Lee Jaffe: History Revisited
October 21 through January 15, 2021
By SANFORD KWINTER, March 1984 (Originally published in Art in America)
Lee Jaffe’s paintings are big, bold and blunt and border precariously on the grandiose. Impressive in dimension, they are even more so for their startling ingenuousness, sentimental eccentricity, and gentle, almost touching rendering of details. Obsessed with historical time, Jaffe parades artifacts and images—maps, portraits, illustrations collected from history books, etc.—in billboard fashion, embedding them within and across an array of strange and funky surfaces that include such oddities as coyote and muskrat pelts, flypaper, turkey feathers, corrugated iron, and tar, not to mention a vulgarly lavish play of gold, silver and aluminum leaf.
Jaffe is reluctant, furthermore, to manipulate these materials: there is scarcely a patch of paint anywhere on the canvases (sprinkled dry pigment is the more common technique), and his work is, on the face of it at least, singularly without transformations. Its assembly is based instead on the mechanics of montage, with matter and images combined like collisions in their pure (indexical and non-signifying) exteriority.
ln a sense, each of Jaffe’s paintings functions as an impacted diorama: no recourse to illusionary or stenographic space, no dependency on a gaze to assure meaning and complete the work, just a literal display of the matter and facts—a host of metonymical paraphernalia collaged on large multipartite canvas structures.
The “Portrait of Nat Turner and John Brown” consists of real gallows (with a working platform, cross brace and noose) and a 10 by 14 foot canvas surface, on which appear the drawn figures of the two abolitionist martyrs superimposed over a Civil War map of the United States. Like nearly all the other 16 works in this show, the piece is intended as a portrait not only of historical figures, but of a historical mechanism—one which, like the gallows here or the electric chair (evoked by strands of wire) in “Eclipse Portrait of Julius and Ethel Rosenberg”, permits power to articulate itself directly onto bodies as the now common phrase would have it.
But the notion of mechanism is not exhausted by such depicted furniture: in each case the works are completed with various diagrams and notations. In the Turner/Brown portrait for example, there is the expansive Civil War map with its campaigns recorded with arrows and important events with date and place tags. The presentation is straightforward history book style, but with a slight twist: the phenomenon of war is shown to mesh indistinguishably with its local contact points, the personal lives of two men. The crossbeams which form the work‘s chassis go farther still to literalize this connection, evidencing Emerson‘s chilling prediction that Brown’s execution would "make the gallows glorious like the cross."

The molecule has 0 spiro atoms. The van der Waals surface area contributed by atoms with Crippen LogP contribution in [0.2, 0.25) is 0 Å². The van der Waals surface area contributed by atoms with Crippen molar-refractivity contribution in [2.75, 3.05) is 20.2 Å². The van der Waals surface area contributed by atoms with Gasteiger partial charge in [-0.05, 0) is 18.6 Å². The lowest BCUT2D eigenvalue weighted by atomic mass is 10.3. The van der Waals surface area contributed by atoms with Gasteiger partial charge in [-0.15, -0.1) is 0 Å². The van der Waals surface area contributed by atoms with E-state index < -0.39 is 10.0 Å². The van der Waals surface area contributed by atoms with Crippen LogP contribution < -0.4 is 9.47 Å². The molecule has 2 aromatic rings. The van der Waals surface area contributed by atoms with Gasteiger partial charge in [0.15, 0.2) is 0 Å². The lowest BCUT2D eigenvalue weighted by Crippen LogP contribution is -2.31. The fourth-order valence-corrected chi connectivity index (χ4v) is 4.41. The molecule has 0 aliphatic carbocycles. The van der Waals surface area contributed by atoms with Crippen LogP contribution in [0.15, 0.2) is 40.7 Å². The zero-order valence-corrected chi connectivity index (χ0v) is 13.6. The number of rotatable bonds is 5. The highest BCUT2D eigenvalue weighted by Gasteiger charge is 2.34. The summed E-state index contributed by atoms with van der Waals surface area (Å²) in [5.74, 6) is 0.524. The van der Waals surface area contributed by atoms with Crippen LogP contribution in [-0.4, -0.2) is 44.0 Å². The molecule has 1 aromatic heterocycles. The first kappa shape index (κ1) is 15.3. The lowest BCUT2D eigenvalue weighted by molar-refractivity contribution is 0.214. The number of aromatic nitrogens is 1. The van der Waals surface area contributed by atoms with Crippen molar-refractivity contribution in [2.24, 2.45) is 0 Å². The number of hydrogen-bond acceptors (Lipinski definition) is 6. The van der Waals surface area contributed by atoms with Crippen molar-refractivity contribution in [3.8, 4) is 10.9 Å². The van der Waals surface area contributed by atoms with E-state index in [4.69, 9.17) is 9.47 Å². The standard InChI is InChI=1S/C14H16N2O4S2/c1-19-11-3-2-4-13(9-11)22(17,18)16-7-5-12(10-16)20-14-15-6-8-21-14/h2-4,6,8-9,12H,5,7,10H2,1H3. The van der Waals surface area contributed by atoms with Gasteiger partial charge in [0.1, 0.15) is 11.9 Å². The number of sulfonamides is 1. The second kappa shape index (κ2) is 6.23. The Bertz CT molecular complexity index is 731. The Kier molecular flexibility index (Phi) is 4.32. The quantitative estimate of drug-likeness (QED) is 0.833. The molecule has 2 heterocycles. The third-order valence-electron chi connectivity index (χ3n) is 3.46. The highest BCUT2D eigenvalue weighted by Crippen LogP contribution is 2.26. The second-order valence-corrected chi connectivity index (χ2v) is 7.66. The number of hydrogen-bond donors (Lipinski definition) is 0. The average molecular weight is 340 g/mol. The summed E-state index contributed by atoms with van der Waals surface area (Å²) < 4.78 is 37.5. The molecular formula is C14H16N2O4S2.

By EDWARD KIERSH, November 2021
Enveloped by mystery, their disappearance for more than three decades, the Portrait of Nat Turner and John Brown, along with such iconoclastic American martyrs as Sacco and Vanzetti, have resurfaced.
Now that the United States is riven by post January 6th, 2020 turmoil, besieged by gun-toting, anti-science Know Nothings quick to scapegoat and jam the airwaves with conspiratorial thinking, we again need Jaffe’s monumental “bold and blunt” historical paintings.
In 1984, when Jaffe debuted these works to such praise as Sanford Kwinter’s saying, “impressive in dimension, they are even more so for their startling ingenuousness, sentimental eccentricity, and gentle, almost touching rendering of details.”
Jaffe, a music collaborator with Bob Marley in the 1970s, and a friend of Jean-Michael Basquiat (a book detailing their relationship will be released in April) went on to numerous successful exhibitions. But his expressive dioramas/paintings described by Kwinter as “impacted...no recourse to illusionary space, no dependency on a gaze to assume meaning…” vanished sidetracked to a very private collection.
Now, at New York’s Nohra Haime Gallery in Chelsea, Jaffe is again compelling us to investigate history, the messages of Nat Turner, Ethel and Julius Rosenberg, and “Green” or capitalist George Washington. Perhaps even more relevant today than in 1985, these works are prescient, hinting at an America split by racial unrest, tribal factionalism, and dark, anti-democratic forces. In the Nohra Haime catalog heralding the reappearance of Jaffe’s dioramas, he’s lauded for his use of uncommon materials (collages of maps, animal pelts, turkey feathers, etc.) and “breaking down codified formats.” Jaffe is indeed the radical. He’s not merely a painter. He is the true artist, someone who exposes a world that might otherwise be forgotten. Jaffe provokes and shows us with great urgency what must now be fully seen. Or else…. WM